A tribute to humanity's first interstellar spacecraft, what happened before recorded history, how being bullied as a child changes you as an adult, and the worst employees ever hired all await you in this week's Thinking Cap.
Welcome to Lifehacker's Thinking Cap, a new series where we round up interesting, informative and thought-provoking podcasts, interviews, articles and other media that will teach you something new, inspire you and hopefully cap off your week nicely. Let's get started.
What Happened Before Recorded History?
YouTube channel Kurzgesagt is great all around if you're interested in informative, educational videos about science, technology, medicine, and more, but this particular video about human history before people actually recorded history is illuminating and really interesting. Maybe you didn't know that there were actually as many as six separate species of hominid on Earth before Homo Sapiens Sapiens managed to establish dominance. Maybe you're curious how far back in time you could go, find a human baby, and then pass that baby off as a modern human.
This video sheds light on both topics in a short 10 minutes, and once you're finished, you'll think a little differently about our current world of supercomputers, satellites, and smartphones. [via YouTube]
Who's The Worst Employee You Ever Hired?
You don't have to be a manager to answer this question, as the responses over in this Quora thread reveal. Sure, there are plenty of stories about people who overestimated their skills, were just plain awful at their jobs, but this story stood out for me as an example of how sometimes it's just a matter of making sure you always get someone good for a job, and not just someone you know, from Cherie Wilkerson:
I hired my friend as a house keeper. My friend was needing money and I was able to hire help. Her home was very neat and tidy and I thought this would be a good thing for both of us. I was wrong. NEVER HIRE FRIENDS OR FAMILY. My friend was alot lazier than I realised.she thought that because we are friends I would pay her just for coming over but not necessarily for work. I tried to leave lists and work out a schedule and tried to be accommodating as possible. She either made it seem the tasks I asked were impossible (basic vacuum and dust with an occasional task more labour intensive. She charged extra for the bigger things like tub scrubbing so I paid her more than I'd pay most. 15 USD an hour) She did less and less work and asked for more than what we agreed on for less work. Eventually I had to fire her. She stole some of my kids toys. Refused to give them back arguing they were for "services rendered" Destroyed my vacuum cleaner that was really expensive. Ruined my microwave and dishwasher and tried to get family to be mad at me for firing her and to hire her back again. Even told a few mutual friends I owed her money when I paid her on time every time. (The friends didn't listen, thank god.) Worst employee ever.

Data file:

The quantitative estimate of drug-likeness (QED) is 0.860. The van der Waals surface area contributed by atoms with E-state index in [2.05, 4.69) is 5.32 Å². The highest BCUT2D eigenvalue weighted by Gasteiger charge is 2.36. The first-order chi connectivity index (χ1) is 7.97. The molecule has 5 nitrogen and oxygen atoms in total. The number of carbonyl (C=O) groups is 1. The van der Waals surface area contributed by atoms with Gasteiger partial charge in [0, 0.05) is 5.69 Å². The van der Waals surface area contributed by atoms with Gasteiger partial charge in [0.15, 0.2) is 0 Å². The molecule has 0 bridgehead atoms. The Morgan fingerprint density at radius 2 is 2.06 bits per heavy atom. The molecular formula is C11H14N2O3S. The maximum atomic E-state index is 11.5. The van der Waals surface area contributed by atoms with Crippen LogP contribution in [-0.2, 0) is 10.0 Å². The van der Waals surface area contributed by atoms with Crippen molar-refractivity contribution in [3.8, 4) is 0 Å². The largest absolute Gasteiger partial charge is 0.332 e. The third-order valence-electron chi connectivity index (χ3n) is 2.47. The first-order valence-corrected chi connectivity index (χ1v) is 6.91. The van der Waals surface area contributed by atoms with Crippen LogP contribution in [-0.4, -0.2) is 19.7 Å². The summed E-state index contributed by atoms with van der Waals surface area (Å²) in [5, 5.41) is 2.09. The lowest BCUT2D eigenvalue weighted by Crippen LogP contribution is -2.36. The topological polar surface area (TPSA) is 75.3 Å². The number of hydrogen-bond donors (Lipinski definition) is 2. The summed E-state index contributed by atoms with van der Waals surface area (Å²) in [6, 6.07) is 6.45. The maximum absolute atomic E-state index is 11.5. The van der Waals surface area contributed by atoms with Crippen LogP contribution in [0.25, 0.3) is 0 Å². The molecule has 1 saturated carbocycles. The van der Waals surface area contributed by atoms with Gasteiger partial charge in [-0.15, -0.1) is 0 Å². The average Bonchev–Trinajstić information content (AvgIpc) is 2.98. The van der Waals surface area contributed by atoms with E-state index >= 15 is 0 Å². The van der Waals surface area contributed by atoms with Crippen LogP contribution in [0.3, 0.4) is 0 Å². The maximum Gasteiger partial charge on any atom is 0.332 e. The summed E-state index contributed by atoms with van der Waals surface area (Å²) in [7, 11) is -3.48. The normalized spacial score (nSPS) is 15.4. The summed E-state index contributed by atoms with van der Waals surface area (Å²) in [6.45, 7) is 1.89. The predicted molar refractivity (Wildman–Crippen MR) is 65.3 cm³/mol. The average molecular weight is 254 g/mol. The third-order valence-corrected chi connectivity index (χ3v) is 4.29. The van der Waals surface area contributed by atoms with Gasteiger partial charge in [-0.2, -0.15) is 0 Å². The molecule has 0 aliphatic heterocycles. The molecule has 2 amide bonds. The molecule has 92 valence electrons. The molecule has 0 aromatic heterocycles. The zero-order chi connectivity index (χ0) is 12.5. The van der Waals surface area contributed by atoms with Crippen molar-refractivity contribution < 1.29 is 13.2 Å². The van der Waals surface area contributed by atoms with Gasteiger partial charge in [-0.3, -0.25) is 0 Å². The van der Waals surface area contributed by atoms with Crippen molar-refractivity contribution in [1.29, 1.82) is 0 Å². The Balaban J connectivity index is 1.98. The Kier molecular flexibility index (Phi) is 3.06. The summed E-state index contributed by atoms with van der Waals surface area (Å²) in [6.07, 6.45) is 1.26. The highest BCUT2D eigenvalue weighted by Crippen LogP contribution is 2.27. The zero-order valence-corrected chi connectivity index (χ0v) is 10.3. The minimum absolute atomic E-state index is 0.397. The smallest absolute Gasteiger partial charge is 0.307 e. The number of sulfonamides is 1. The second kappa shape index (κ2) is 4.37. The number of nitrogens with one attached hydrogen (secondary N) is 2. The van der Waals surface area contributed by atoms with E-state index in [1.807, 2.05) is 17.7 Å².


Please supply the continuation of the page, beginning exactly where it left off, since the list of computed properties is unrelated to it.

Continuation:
It's definitely a horror story, and most of the other responses in the same thread are basically managers telling all about awful employees, or employees telling all about horrible coworkers that their bosses either hired or were too inept to fire when they should have, but it's an entertaining read at least. [via Quora]
Jad Abumrad on the Function of Music
Jad Abumrad, one of the hosts of the always-fantastic RadioLab, sat down with Mac Premo to discuss sound, the nature of sound, our human relationship with music, and what the "function" of music may truly be. I don't want to give away too much, so I'll let the video speak for itself. [via Swissmiss]